PACE rapporteurs denied visit to Osman Kavala

The Turkish Justice Ministry on Friday rejected a request by John Howell and Boriss Cilevics, Turkey rapporteurs for the Parliamentary Assembly of the Council of Europe (PACE), to visit jailed philanthropist and businessman Osman Kavala.

Not being able to visit Kavala was “saddening”, Howell told Euro News Turkish. “We came here to understand first-hand what Kavala thinks of the case against him, and to hear his views,” the rapporteur said.

Howell also called for Turkey to comply with several European Court of Human Rights (ECHR) rulings for Kavala’s immediate release.

The council has launched infringement procedures against Ankara over Kavala’s continued arrest. Turkey could be expelled from the CoE, of which it was a founding member, if the non-compliance continues.

Rapporteurs expect Turkey to respect the ECHR rulings, Howell said.

The pair met with Kavala’s lawyers, representatives from the Justice Ministry and other government officials, and several NGOs during their fact-finding visit. These meeting were “fruitful”, Howell said.

“However, it seems clear to us that evidence deemed insufficient by the Strasbourg Court to justify even a pre-trial detention was nevertheless used as the basis for the harshest possible sentence at first instance level,” Howell said, according to a PACE statement.

Kavala was arrested in 2017 over allegations of funding the massive anti-government protests of 2013, dubbed the Gezi Park protests after the small park they set out to protect. Over several months, some four million people took to the streets against the Turkish government’s increasing authoritarian tendencies and the repression of dissent in the country.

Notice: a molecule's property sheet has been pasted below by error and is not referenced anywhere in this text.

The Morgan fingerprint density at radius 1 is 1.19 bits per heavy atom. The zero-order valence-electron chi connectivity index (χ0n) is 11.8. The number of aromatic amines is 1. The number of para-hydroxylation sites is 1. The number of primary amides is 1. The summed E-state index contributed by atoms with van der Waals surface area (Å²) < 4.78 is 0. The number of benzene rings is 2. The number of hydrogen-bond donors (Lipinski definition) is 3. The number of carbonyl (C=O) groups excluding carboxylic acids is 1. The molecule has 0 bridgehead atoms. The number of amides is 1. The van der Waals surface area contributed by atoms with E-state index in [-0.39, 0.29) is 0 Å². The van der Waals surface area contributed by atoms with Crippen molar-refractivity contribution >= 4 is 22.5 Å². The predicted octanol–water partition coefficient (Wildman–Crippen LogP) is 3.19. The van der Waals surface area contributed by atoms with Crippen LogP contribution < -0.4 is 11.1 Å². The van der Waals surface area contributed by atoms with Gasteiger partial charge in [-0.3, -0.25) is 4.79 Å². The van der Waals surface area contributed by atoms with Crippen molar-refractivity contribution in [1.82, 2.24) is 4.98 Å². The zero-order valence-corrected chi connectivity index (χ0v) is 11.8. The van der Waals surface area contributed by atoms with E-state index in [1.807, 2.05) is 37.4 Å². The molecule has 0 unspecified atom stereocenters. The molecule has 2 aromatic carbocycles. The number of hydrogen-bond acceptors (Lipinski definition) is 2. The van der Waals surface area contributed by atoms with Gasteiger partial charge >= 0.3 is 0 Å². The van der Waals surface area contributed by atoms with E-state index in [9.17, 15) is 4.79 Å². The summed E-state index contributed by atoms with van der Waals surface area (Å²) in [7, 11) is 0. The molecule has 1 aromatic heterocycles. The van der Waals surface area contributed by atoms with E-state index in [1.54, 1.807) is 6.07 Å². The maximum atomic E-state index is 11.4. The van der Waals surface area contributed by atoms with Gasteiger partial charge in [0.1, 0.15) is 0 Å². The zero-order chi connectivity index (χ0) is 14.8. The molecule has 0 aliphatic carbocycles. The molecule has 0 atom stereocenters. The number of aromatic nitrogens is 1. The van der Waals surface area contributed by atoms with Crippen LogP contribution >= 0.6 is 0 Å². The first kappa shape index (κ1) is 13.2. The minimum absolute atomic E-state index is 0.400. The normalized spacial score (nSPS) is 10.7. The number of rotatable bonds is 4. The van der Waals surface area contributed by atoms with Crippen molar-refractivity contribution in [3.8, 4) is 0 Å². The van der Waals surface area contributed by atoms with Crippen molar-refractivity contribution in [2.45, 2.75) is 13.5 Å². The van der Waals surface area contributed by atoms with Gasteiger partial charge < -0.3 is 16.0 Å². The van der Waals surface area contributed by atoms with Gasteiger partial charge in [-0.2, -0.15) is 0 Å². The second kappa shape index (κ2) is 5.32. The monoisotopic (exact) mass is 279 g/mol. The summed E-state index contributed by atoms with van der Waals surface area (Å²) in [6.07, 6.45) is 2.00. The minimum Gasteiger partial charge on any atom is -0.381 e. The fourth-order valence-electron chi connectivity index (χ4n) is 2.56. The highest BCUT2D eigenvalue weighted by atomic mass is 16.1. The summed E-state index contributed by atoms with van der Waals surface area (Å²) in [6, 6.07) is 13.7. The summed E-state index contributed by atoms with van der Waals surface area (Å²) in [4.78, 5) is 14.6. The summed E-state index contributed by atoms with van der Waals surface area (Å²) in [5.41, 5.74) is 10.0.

The philanthropist was acquitted of charges of attempting to overthrow the government in 2020, but was arrested again before he could be released, this time over charges of espionage. On April 25, Kavala was sentenced to life in prison while seven other prominent rights advocates were issued similarly harsh sentences.

The case against Kavala lacked evidence that the philanthropist committed any offence and was politically motivated, according to the ECHR.

Turkey maintains the ECHR ruling only applied to Kavala’s original detention, and that it is not related to the current conviction. The rapporteurs, however, believe that the judgment “also applies to the subsequent indictment for which he was re-arrested”.

“We believe that resolving the Kavala case lies in the hands of the Turkish judicial system,” the rapporteurs said, adding that Turkish courts had “the capacity to find a legal solution which complies with the Strasbourg ruling … without political pressure or undue interference”.

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